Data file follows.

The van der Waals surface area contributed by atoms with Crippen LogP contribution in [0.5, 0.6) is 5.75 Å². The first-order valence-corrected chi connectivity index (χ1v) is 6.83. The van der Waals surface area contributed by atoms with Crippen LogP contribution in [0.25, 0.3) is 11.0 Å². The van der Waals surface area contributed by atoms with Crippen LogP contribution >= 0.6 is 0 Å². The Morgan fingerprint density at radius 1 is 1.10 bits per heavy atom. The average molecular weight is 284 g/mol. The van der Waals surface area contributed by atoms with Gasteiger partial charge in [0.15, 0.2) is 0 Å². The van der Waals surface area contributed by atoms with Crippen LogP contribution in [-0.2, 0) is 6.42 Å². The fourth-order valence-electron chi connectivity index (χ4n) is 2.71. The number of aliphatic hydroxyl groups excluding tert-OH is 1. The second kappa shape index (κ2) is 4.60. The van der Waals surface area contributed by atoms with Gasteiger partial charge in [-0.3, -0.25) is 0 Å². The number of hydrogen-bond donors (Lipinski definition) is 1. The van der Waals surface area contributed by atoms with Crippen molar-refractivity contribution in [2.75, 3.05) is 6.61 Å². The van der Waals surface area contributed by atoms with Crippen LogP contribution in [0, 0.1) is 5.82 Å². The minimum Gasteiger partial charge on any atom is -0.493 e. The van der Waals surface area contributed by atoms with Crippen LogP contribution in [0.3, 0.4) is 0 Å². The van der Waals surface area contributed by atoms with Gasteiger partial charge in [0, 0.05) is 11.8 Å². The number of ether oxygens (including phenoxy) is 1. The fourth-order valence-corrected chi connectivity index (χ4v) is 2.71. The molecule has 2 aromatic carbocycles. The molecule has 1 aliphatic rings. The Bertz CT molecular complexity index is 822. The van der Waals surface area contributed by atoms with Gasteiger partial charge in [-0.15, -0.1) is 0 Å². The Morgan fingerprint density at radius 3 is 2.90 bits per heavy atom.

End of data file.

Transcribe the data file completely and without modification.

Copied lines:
The van der Waals surface area contributed by atoms with Crippen LogP contribution in [0.5, 0.6) is 5.75 Å². The first-order valence-corrected chi connectivity index (χ1v) is 6.83. The van der Waals surface area contributed by atoms with Crippen LogP contribution in [0.25, 0.3) is 11.0 Å². The van der Waals surface area contributed by atoms with Crippen LogP contribution >= 0.6 is 0 Å². The Morgan fingerprint density at radius 1 is 1.10 bits per heavy atom. The average molecular weight is 284 g/mol. The van der Waals surface area contributed by atoms with Gasteiger partial charge in [0.15, 0.2) is 0 Å². The van der Waals surface area contributed by atoms with Crippen LogP contribution in [-0.2, 0) is 6.42 Å². The fourth-order valence-electron chi connectivity index (χ4n) is 2.71. The number of aliphatic hydroxyl groups excluding tert-OH is 1. The second kappa shape index (κ2) is 4.60. The van der Waals surface area contributed by atoms with Gasteiger partial charge in [-0.3, -0.25) is 0 Å². The number of hydrogen-bond donors (Lipinski definition) is 1. The van der Waals surface area contributed by atoms with Crippen molar-refractivity contribution in [2.75, 3.05) is 6.61 Å². The van der Waals surface area contributed by atoms with Crippen LogP contribution in [0, 0.1) is 5.82 Å². The minimum Gasteiger partial charge on any atom is -0.493 e. The van der Waals surface area contributed by atoms with Crippen LogP contribution in [0.3, 0.4) is 0 Å². The van der Waals surface area contributed by atoms with Gasteiger partial charge in [0, 0.05) is 11.8 Å². The number of ether oxygens (including phenoxy) is 1. The fourth-order valence-corrected chi connectivity index (χ4v) is 2.71. The molecule has 2 aromatic carbocycles. The molecule has 1 aliphatic rings. The Bertz CT molecular complexity index is 822. The van der Waals surface area contributed by atoms with Gasteiger partial charge in [-0.15, -0.1) is 0 Å². The Morgan fingerprint density at radius 3 is 2.90 bits per heavy atom.